More Top Business Schools Training MBA Students for Careers in Tech
As promised follow-up to our piece earlier this month on top business schools for technology, today we’ll examine an additional handful of schools that are similarly training MBA students for success in the burgeoning tech sector. Though they are sending a smaller percentage of their graduates to work at leading tech firms than the five we previously featured, the following schools are either not far behind, quickly gaining, and/or launching new initiatives specifically focused on training the next generation of tech leaders.
MIT Sloan School of Management
With technology in its very name, you would imagine that the Massachusetts Institute of Technology (MIT)’s Sloan School of Management should have a place on our list. Indeed, it was one of our top five last year, but it sent relatively fewer graduates from the Class of 2016 into the tech industry—29.3 percent—down slightly from 30.6 percent the year before. That slippage put it behind UT Austin’s McCombs School of Business and bumped it off our list of top five. (UW Foster, UC Berkeley Haas, CMU Tepper, and Stanford GSB occupied the first four spots on our earlier list, in that order.)
But MIT Sloan still deserves consideration by anyone thinking of a career in tech for a whole host of reasons. For starters, though not quite the mecca of tech opportunities that Silicon Valley is, the Boston-Cambridge area is respectable runner up—home to a growing network of entrepreneurs and tons of startup incubators and accelerators.
Sloan also shares a campus with one of the best engineering schools in the world, giving its students ample opportunity to augment Sloan courses with deeper dives into computer science. And earlier this month, it launched a new Business Analytics Certificate program “in response to skyrocketing demand from students and employers for rigorous academic content focused on data science,” the school announced. Open to students in all MIT masters-level programs—including its MBA, Executive MBA (EMBA), Master of Finance (MFin), and Sloan Fellows programs—the new certificate program prepares students for career paths in data science and business analytics in the tech industry and countless others. Participants can choose from a wide range of electives designed to help them learn and practice using analytics techniques in operations, finance, marketing, human capital, healthcare, and sustainability.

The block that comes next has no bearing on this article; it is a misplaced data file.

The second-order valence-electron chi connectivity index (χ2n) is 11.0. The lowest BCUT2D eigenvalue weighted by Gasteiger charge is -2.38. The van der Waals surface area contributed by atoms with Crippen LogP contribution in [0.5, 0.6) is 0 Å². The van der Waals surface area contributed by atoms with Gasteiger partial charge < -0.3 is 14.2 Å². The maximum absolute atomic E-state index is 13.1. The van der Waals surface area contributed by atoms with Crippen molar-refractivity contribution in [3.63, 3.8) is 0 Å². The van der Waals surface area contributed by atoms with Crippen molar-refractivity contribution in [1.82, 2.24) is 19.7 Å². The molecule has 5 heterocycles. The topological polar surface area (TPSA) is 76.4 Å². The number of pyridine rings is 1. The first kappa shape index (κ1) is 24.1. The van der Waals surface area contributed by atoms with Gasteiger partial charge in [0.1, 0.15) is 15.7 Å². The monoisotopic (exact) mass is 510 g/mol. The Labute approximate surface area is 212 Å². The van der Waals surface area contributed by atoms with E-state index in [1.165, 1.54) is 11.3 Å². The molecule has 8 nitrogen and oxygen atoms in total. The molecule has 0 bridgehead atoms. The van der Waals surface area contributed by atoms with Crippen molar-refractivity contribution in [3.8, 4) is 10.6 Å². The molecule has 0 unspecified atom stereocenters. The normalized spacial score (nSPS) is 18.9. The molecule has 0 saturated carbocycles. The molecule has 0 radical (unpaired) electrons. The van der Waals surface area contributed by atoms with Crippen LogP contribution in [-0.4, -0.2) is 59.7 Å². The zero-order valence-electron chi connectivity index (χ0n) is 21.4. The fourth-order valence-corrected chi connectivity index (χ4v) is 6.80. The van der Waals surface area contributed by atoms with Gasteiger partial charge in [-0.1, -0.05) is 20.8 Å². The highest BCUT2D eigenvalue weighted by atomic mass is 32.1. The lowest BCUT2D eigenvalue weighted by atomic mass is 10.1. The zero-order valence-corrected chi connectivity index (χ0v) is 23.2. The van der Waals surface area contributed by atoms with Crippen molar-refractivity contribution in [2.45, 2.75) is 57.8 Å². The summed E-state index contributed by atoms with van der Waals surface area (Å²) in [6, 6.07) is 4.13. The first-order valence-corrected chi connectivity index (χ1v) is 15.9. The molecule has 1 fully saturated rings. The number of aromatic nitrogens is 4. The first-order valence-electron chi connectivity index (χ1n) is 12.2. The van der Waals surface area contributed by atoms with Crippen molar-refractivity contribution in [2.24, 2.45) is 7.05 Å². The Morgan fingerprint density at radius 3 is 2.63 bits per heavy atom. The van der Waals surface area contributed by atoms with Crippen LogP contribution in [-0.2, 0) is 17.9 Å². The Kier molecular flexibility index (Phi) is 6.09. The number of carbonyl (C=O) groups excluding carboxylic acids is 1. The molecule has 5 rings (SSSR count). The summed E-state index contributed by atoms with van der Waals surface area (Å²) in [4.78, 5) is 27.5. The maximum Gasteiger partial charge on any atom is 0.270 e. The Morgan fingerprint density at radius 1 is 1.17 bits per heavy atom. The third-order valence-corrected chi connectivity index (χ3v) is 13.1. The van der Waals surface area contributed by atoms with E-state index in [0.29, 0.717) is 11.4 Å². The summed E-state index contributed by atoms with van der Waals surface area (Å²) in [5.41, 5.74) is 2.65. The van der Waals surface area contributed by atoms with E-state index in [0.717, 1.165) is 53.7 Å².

“Every industry is waking up to the power of analytics, and companies need people who can use business data to make decisions and predictions that will bring value to their organizations,” Georgia Perakis, MIT Sloan professor of management, said in a release announcing the business analytics certificate program. “Employers, such as Amazon, McKinsey, the Boston Consulting Group, and IBM Watson, among many others, are very interested in hiring our students for data science roles.”
The new certificate program complements a Master of Business Analytics (MBAn) degree launched last year at Sloan, which has quickly become the school’s most competitive degree. Applications more than doubled in the program’s first year—from 300 to 800—resulting in an admissions rate of less than 4 percent, the school reports.
Adding these programs to its portfolio certainly stands to further enhance the reputation of MIT Sloan among leading tech recruiters. The STEM-inclined applicants the school attracts doesn’t hurt, either. A staggering 48 percent of the Class of 2016 majored in engineering, science, or math in college.
Students in the MBA program can also choose to take part in an Entrepreneurship & Innovation (E&I) Track. Every student in E&I starts out in a course called “Introduction to Technological Innovation,” designed to provide foundational knowledge needed for creating and building successful startups—whether tech-based or not. Electives offered within the track run the gamut from basic technology management to “Law and Cutting-Edge Technology” and the “Business of Robotics.”